Filling and Sanding, Without Sandpaper!

Tools 'n' Tips Article by Will Hendriks

Work in a well-ventilated area!


Photos By Steve Bamford

Applying model putty to fill seams and gaps, and then sanding and filing to shape is one of the most difficult aspects of scale model building.  Often, this process is messy, time consuming, and damages surrounding surface detail. Results can be frustrating and discouraging.
Here is a process that I have found to be consistently successful for certain filling applications.  It involves the use of readily available Toluene based fillers such as Squadron White putty and Green Putty. Also required are normal strength nail polish remover, and a few simple tools, as shown.
Work in a well-ventilated area!

Here's the offending wing root seam gap on our example......Hasegawa's 1/48th P-38J Lightning.


Basically, one masks off the areas to be filled. This step prevents
errant filler from "etching" into the surrounding plastic. 
Filler is applied to our high-tech putty knife.....a toothpick. 
The filler is applied to the masked areas, in this case the lower outer
wing panel/boom joint.
Filler is now fully applied.
The masking tape is then removed.
Now comes the secret part: moisten a Q-tip, cotton ball, or a bit of cotton cloth with normal strength nail polish remover.



Now with the moistened Q-tip, smooth and blend the filled areas and remove excess filler. Best results are obtained just as the filler begins to dry. The beauty is that the filler can be smoothed perfectly flush with the surrounding surfaces, without harming the plastic or
raised detail. If filler gets into scribed surfaces, just remove it with a wooden toothpick, moistened in the nail polish remover. Clean up residue with a cotton cloth. Repeat if necessary.


There! Clean, blemish-free filled gaps in less than five minutes!  I usually let the filled surfaces dry several hours before painting. 

This technique is a revolutionary way to apply filler, but without the need for sanding or filing! It has the added benefit of preserving detail, which would otherwise be destroyed by filing and sanding, while dramatically speeding up the process. The best application I can think of is filling wing root gaps. It also works very well in hard to reach areas, such as wheel wells and bomb bays. The technique also preserves raised detail on older kits, such as the Monogram classics. Best of all, it is quick, clean, and easy!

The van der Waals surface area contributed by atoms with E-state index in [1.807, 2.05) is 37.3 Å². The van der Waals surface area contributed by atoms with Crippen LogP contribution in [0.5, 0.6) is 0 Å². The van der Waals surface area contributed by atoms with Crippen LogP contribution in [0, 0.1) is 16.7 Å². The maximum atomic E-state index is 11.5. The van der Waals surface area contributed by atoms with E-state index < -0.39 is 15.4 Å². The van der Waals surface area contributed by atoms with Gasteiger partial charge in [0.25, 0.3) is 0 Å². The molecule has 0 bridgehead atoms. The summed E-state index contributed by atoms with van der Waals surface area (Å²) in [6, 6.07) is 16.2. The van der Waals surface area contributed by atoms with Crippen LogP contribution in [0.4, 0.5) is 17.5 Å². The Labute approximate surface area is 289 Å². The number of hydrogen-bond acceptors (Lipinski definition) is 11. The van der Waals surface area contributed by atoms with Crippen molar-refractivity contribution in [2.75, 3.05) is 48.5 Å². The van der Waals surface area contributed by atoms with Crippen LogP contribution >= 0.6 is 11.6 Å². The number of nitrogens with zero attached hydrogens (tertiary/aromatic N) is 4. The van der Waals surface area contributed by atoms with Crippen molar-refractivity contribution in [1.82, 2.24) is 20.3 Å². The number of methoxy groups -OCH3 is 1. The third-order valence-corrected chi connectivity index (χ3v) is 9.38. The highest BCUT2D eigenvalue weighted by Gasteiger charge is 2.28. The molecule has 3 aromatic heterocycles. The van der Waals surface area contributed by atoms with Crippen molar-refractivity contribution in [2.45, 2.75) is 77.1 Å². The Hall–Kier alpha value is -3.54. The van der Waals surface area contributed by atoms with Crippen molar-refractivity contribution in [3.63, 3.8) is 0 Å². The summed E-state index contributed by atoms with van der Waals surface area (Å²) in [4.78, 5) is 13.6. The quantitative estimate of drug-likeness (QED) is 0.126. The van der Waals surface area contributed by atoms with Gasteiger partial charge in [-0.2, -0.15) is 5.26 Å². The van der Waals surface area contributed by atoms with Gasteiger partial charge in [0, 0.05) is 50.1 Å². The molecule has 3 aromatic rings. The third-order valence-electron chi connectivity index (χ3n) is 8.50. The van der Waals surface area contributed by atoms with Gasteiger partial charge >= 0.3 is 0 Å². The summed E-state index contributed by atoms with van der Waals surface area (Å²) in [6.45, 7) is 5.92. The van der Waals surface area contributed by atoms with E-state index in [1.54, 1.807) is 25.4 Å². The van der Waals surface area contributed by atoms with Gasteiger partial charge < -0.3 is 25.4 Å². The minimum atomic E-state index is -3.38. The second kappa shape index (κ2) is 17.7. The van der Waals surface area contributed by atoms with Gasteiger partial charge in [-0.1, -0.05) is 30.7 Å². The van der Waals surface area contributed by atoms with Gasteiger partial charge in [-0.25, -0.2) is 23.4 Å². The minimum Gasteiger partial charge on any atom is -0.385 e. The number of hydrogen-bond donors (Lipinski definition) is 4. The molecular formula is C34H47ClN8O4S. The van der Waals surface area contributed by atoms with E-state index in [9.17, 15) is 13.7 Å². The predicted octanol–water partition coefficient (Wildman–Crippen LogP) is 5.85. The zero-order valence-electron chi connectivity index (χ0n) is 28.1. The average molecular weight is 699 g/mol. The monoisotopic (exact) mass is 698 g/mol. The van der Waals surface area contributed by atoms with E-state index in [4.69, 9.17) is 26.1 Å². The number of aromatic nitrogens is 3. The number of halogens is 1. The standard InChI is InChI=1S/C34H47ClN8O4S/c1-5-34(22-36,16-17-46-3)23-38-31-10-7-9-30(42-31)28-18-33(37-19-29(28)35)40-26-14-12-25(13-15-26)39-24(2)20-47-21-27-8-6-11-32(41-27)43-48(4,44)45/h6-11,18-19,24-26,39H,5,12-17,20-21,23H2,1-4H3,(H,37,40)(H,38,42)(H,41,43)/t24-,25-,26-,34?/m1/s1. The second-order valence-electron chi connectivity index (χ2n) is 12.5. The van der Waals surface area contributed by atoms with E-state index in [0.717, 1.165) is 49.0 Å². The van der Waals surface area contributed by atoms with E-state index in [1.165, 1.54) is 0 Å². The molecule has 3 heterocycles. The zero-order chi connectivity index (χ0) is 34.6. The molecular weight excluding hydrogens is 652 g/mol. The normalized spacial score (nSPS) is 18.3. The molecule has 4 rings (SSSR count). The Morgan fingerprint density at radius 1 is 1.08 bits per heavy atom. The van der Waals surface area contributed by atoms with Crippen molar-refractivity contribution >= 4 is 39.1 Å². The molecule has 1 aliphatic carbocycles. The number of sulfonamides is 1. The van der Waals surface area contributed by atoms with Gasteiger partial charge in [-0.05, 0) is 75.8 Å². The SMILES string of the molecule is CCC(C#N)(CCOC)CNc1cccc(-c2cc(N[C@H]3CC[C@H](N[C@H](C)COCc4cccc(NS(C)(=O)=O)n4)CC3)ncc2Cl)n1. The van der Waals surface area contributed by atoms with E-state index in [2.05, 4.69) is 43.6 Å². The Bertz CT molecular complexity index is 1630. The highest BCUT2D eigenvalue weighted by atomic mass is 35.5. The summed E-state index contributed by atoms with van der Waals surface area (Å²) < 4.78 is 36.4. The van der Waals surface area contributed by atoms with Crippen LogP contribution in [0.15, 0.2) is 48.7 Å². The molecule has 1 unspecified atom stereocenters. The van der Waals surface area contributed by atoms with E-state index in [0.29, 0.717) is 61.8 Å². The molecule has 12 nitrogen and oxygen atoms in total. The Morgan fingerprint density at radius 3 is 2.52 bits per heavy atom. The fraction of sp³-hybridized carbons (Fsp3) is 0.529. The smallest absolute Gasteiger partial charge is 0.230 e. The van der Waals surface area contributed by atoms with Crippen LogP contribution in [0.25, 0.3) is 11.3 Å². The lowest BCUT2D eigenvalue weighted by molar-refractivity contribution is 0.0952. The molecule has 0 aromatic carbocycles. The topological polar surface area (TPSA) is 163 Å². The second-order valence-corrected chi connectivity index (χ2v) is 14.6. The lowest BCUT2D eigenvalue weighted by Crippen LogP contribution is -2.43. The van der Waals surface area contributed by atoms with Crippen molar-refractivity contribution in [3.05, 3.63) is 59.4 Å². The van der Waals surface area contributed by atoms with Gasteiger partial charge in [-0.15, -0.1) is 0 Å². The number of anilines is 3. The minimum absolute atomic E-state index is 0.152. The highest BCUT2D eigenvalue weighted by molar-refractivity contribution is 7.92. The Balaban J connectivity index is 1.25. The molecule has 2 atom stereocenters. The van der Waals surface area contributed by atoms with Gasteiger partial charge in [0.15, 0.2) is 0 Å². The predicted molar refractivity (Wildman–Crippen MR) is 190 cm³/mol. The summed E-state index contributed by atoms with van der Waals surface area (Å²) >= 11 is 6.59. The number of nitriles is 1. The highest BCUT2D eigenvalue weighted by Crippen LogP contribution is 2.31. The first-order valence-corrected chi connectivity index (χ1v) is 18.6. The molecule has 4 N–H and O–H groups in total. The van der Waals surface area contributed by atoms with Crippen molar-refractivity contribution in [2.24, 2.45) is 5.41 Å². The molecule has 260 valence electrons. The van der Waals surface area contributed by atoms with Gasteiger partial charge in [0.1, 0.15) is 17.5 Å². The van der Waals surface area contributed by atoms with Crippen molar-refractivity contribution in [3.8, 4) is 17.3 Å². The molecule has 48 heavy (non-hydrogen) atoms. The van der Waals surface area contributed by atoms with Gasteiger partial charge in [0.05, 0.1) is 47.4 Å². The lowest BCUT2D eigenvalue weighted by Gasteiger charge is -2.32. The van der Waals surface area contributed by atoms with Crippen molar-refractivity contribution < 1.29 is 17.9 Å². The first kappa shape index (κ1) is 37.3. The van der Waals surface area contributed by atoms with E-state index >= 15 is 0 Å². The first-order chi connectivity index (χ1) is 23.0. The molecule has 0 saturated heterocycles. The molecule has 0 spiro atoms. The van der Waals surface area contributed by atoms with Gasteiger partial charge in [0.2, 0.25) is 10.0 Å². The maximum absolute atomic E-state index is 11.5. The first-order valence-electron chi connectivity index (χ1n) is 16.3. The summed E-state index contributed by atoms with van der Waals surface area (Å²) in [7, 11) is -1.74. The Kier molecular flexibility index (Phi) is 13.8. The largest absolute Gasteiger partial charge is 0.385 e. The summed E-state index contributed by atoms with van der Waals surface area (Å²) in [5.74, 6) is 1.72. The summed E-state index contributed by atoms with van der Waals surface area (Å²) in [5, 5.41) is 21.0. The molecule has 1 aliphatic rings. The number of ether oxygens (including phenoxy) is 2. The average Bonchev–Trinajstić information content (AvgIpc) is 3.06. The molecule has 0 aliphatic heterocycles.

Before and after....This is the wheel bay of the 1/48 Hasegawa P-38.  Will quickly did this technique in under 3 minutes to this wheel well to give you an idea of the difficult areas this filler trick could be really helpful.  Obviously this particular filling job isn't complete....this is more of a rough example of the types of places this trick would be the most help.
Before After

Disclaimer:  The active ingredient in nail polish remover is acetone: IMPORTANT: DO NOT use full strength acetone, as this will severely damage the styrene surfaces. Nail polish remover is an emulsion of acetone and water, and various girly oils and essences... Also do not use the "Environmentally Friendly" acetone-free substitutes; they just don't work! Normal strength nail polish remover (such as Cutex) will not harm styrene or resin: if you are unsure, try it on a scrap piece first.  It will, however, strip paint, so be careful.  

Work in a well-ventilated area!

Will Hendriks

Does this work with autobody finishing filler?

My filler of choice is automotive autobody finishing filler (comes in 1 pound/.5kg tubes).  Automotive autobody finishing filler smells like it is lacquer based.  So, I tried Will's above technique and it works fine with the autobody finishing filler I prefer to use, so this new technique will be one I will use to a great degree.    Steve Bamford


Additional info;

Denatured alcohol will also work for this method.  While still nasty stuff, denatured alcohol isn't quite as virulent as acetone.  Dave Lake

If you'd like to use this article in a monthly club newsletter etc....all I ask is you e-mail Will Hendriks for permission and give credit and URL for Aircraft Resource Center.

Photos and text by Will Hendriks and Steve Bamford